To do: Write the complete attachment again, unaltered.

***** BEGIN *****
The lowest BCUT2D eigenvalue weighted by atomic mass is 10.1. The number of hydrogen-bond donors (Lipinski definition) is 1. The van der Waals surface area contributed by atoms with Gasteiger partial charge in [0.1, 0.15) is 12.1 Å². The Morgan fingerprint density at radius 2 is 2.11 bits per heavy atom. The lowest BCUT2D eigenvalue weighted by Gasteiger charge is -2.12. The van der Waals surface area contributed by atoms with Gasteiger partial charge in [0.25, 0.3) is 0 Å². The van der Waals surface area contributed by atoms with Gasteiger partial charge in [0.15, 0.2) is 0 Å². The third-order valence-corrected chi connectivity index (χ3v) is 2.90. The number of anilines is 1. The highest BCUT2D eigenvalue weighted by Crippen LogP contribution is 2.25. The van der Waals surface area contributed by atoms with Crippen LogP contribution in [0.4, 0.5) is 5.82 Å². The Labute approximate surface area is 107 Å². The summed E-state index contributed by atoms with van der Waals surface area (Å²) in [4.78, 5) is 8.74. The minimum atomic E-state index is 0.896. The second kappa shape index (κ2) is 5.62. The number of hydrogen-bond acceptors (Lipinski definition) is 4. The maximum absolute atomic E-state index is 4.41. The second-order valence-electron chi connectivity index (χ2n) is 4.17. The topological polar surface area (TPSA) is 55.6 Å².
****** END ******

The lowest BCUT2D eigenvalue weighted by atomic mass is 10.1. The number of hydrogen-bond donors (Lipinski definition) is 1. The van der Waals surface area contributed by atoms with Gasteiger partial charge in [0.1, 0.15) is 12.1 Å². The Morgan fingerprint density at radius 2 is 2.11 bits per heavy atom. The lowest BCUT2D eigenvalue weighted by Gasteiger charge is -2.12. The van der Waals surface area contributed by atoms with Gasteiger partial charge in [0.25, 0.3) is 0 Å². The van der Waals surface area contributed by atoms with Gasteiger partial charge in [0.15, 0.2) is 0 Å². The third-order valence-corrected chi connectivity index (χ3v) is 2.90. The number of anilines is 1. The highest BCUT2D eigenvalue weighted by Crippen LogP contribution is 2.25. The van der Waals surface area contributed by atoms with Crippen LogP contribution in [0.4, 0.5) is 5.82 Å². The Labute approximate surface area is 107 Å². The summed E-state index contributed by atoms with van der Waals surface area (Å²) in [4.78, 5) is 8.74. The minimum atomic E-state index is 0.896. The second kappa shape index (κ2) is 5.62. The number of hydrogen-bond acceptors (Lipinski definition) is 4. The maximum absolute atomic E-state index is 4.41. The second-order valence-electron chi connectivity index (χ2n) is 4.17. The topological polar surface area (TPSA) is 55.6 Å².